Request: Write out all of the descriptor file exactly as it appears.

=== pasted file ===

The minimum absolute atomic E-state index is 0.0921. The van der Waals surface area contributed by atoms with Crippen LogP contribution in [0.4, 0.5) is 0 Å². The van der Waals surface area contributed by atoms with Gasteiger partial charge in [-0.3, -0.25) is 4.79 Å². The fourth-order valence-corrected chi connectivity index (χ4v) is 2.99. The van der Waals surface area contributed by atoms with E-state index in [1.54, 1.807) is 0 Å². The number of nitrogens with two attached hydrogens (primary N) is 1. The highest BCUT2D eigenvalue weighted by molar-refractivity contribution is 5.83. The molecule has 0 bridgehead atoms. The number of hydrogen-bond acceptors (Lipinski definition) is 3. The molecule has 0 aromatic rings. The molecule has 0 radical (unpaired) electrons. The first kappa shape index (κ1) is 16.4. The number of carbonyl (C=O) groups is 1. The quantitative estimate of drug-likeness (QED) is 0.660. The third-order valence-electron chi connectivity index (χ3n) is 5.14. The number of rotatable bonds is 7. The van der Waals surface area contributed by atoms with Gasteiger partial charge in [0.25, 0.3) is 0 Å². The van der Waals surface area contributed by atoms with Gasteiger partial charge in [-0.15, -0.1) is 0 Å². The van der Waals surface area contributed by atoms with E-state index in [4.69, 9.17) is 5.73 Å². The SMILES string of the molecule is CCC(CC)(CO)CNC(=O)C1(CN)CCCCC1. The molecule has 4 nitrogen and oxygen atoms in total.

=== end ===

The minimum absolute atomic E-state index is 0.0921. The van der Waals surface area contributed by atoms with Crippen LogP contribution in [0.4, 0.5) is 0 Å². The van der Waals surface area contributed by atoms with Gasteiger partial charge in [-0.3, -0.25) is 4.79 Å². The fourth-order valence-corrected chi connectivity index (χ4v) is 2.99. The van der Waals surface area contributed by atoms with E-state index in [1.54, 1.807) is 0 Å². The number of nitrogens with two attached hydrogens (primary N) is 1. The highest BCUT2D eigenvalue weighted by molar-refractivity contribution is 5.83. The molecule has 0 bridgehead atoms. The number of hydrogen-bond acceptors (Lipinski definition) is 3. The molecule has 0 aromatic rings. The molecule has 0 radical (unpaired) electrons. The first kappa shape index (κ1) is 16.4. The number of carbonyl (C=O) groups is 1. The quantitative estimate of drug-likeness (QED) is 0.660. The third-order valence-electron chi connectivity index (χ3n) is 5.14. The number of rotatable bonds is 7. The van der Waals surface area contributed by atoms with Gasteiger partial charge in [0.25, 0.3) is 0 Å². The van der Waals surface area contributed by atoms with Gasteiger partial charge in [-0.15, -0.1) is 0 Å². The van der Waals surface area contributed by atoms with E-state index in [4.69, 9.17) is 5.73 Å². The SMILES string of the molecule is CCC(CC)(CO)CNC(=O)C1(CN)CCCCC1. The molecule has 4 nitrogen and oxygen atoms in total.